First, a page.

As a bookworm, I have always considered the school library as my sanctuary and haven. It is at the library that I learned about the birds and the bees (notwithstanding that the references were scanty and withheld from general circulation) - starting with looking up the definitions of sexual terms in the gargantuan Webster's Dictionary up to finding (to my raging hormones' delight) sexy passages in R-rated books by Harold Robbins, et al.Not surprisingly while reading Atonement by Ian McEwan, the scene that got my pulse racing was the pivotal library encounter between the two lovers which was misinterpreted by the young Briony. I still have to see the movie version of this novel to find out how this scene was interpreted by the director. At the UP Main Library, one of my pet peeves was finding lovers making a lovenest in between library shelves where I needed to find a book for my research. I'm sure that if these lovers ever saw the film, they might have ended up necking and petting inside the cinema! The good ole days indeed! :D
While other movie viewers noticed clothes and shoes among other things, I salivated at the sight of the extensive (wall-to-wall, floor-to-ceiling) library in Lex Luthor's yacht in Superman Returns. Never mind if someone told me it was just a SFX. How Luthor can have that library and still be a villain is beyond me! One of my favorite Ray Bradbury books, Something Wicked This Way Comes, has a library scene where Mr. Dark confronts Mr. Halloway. I just couldn't put this book down and I revisit it like an old friend. My teenaged imagination was fired up by this book.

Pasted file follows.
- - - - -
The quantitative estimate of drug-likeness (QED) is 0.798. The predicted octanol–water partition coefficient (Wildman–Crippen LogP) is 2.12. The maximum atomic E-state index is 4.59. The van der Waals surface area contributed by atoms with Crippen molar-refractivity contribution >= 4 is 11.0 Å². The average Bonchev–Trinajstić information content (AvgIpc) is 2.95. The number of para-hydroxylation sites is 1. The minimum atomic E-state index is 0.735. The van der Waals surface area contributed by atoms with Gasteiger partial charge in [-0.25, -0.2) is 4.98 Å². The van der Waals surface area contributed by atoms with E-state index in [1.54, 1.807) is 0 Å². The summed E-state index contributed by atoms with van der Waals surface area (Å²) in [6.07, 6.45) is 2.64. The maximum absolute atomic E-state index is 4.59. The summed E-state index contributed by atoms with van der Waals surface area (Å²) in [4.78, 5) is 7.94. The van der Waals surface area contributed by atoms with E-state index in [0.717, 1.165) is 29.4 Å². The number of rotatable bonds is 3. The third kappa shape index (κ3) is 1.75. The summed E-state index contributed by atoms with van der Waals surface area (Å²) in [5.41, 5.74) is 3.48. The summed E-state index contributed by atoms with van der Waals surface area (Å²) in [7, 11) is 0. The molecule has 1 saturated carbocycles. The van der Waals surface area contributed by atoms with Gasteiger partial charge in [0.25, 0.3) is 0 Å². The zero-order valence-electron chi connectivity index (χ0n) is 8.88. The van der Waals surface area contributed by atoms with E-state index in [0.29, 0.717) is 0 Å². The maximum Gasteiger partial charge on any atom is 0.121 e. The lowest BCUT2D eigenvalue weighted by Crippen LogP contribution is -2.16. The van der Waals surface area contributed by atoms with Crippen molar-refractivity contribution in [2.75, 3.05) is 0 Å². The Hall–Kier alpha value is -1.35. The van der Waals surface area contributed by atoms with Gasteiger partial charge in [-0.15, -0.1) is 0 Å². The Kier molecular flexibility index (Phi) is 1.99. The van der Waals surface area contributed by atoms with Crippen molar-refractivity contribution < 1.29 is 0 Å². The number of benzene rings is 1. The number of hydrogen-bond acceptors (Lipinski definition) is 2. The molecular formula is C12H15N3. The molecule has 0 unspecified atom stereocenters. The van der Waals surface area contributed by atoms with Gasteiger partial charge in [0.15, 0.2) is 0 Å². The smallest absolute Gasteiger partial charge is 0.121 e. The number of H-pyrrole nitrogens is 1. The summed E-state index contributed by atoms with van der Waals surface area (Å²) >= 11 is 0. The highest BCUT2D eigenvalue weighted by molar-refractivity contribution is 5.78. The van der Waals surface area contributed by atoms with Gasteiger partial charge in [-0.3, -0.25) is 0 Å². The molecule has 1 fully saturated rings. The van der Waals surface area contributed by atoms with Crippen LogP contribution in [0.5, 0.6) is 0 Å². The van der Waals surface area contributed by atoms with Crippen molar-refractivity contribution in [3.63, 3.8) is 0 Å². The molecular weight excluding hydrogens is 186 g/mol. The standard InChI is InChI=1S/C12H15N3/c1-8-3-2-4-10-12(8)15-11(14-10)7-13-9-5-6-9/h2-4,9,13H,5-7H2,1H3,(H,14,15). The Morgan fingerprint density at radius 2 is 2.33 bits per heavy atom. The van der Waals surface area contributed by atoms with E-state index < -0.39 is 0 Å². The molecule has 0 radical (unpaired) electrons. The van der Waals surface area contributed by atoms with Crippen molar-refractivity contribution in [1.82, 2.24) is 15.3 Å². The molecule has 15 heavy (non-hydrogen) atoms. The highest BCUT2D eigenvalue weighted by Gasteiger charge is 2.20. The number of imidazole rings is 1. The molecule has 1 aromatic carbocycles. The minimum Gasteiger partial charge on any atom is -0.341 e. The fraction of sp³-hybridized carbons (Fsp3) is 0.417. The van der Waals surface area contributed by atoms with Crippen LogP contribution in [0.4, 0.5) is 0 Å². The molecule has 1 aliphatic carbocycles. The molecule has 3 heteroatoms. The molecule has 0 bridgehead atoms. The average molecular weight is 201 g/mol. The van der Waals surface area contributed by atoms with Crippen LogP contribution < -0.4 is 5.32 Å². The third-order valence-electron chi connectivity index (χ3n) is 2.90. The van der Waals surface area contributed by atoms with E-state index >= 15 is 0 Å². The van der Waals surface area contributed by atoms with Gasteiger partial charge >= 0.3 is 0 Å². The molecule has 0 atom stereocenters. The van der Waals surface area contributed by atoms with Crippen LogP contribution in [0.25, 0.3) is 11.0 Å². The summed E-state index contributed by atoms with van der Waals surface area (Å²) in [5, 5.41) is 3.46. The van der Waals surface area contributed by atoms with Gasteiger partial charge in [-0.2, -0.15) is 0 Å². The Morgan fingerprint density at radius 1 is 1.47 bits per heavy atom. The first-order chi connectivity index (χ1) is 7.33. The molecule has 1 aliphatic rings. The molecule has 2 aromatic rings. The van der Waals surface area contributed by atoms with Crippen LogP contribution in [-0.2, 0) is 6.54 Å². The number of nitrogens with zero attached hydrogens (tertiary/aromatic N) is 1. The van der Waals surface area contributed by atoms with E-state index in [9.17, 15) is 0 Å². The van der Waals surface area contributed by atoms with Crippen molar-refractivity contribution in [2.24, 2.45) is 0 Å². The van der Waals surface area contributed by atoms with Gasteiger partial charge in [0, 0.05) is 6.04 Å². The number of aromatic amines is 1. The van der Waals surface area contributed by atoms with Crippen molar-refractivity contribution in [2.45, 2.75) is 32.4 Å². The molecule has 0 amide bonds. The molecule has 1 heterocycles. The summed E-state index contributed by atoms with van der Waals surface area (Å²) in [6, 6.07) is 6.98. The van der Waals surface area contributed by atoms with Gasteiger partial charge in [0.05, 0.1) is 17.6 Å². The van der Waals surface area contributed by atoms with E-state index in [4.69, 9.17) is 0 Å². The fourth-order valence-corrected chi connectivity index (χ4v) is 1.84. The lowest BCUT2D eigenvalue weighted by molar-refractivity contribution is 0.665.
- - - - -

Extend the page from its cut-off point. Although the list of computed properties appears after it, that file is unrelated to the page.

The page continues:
Belle in Disney's Beauty and the Beast, finds herself in bookworm heaven in the Beast's library. Never mind if this library is just a product of animation!I l-o-v-e both Yentl the Yeshiva Boy, a short story by Isaac Bashevis Singer and Yentl, the movie starred in and directed by Barbra Streisand! Orphaned, Yentl had to disguise herself as a boy to enter a school where/when women were not allowed to study the Torah. Yentl spends her time with tomes until love comes her way.
The library scene in The Mummy with Rachel Weisz as the librarian amidst the mayhem and the harassment of her boss made me remember all the school librarians I have met and befriended who served as my guides in the labyrinth of books under their care.
While others were turned off by a suspense thriller set in a medieval library in a monastery, The Name of the Rose by Umberto Eco presented itself as a challenging read to me because of the pidgin English, Latin and French sentences in it. I had my Latin and French dictionaries on hand while reading it. In the end, it was a satisfying read. So satisfying that, when I finally saved up enough to buy a DVD player, the film version was one of the first three videos I bought and watched.